This post is part of the General Conference Odyssey.
Elder Neal A. Maxwell’s talk about weaknesses was one of the best General Conference talks I’ve ever read. Not only was it an intrinsically fantastic post, but I couldn’t stop thinking about how relevant it is to some of the confusion and heartache swirling around us today. Elder Maxwell’s directed his talk:
not to the slackers in the Kingdom, but to those who carry their own load and more; not to those lulled into false security, but to those buffeted by false insecurity, who, though laboring devotedly in the Kingdom, have recurring feelings of falling forever short.
These are sometimes the people who, as Elder Maxwell eloquently described, are hardest on themselves:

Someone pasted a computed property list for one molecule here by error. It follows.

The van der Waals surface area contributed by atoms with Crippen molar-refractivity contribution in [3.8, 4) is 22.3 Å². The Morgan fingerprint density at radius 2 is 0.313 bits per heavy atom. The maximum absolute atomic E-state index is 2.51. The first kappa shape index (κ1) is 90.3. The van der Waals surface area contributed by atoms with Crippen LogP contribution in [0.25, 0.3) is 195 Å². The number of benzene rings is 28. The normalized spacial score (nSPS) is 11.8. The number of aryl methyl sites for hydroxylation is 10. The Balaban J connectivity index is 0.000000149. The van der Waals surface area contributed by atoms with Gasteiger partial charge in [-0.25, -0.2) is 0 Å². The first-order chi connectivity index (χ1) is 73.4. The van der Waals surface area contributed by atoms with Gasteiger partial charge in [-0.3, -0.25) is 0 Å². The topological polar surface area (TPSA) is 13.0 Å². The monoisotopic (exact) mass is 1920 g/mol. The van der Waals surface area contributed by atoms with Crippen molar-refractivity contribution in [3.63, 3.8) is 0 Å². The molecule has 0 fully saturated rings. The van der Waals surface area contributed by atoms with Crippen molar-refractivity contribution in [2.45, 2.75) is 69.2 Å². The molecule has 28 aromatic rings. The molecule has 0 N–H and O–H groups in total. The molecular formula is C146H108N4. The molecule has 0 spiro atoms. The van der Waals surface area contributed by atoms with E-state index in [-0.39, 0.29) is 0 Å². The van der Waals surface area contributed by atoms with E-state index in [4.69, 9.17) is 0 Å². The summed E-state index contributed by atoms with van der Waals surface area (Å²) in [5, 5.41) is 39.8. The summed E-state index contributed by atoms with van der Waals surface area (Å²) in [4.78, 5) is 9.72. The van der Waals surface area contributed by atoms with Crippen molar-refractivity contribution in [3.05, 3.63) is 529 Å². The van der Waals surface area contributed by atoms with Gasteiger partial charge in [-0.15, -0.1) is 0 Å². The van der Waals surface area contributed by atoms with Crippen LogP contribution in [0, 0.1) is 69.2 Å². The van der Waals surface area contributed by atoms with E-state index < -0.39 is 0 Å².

Some of us stand before no more harsh a judge than ourselves, a judge who stubbornly refuses to admit much happy evidence and who cares nothing for due process.
Before offering words of comfort and counsel, however, Elder Maxwell did something really important. Here’s what he said:
The first thing to be said of this feeling of inadequacy is that it is normal. There is no way the Church can honestly describe where we must yet go and what we must yet do without creating a sense of immense distance. Following celestial road signs while in telestial traffic jams is not easy, especially when we are not just moving next door—or even across town.1
This idea of a gap between who we think we’re supposed to be and who we feel we are is something that has always pained people, and that has become a particular focus in recent years. One poignant example–and one I’ve cited a lot in the past–is Ira Glass talking about the aesthetic equivalent of this gap.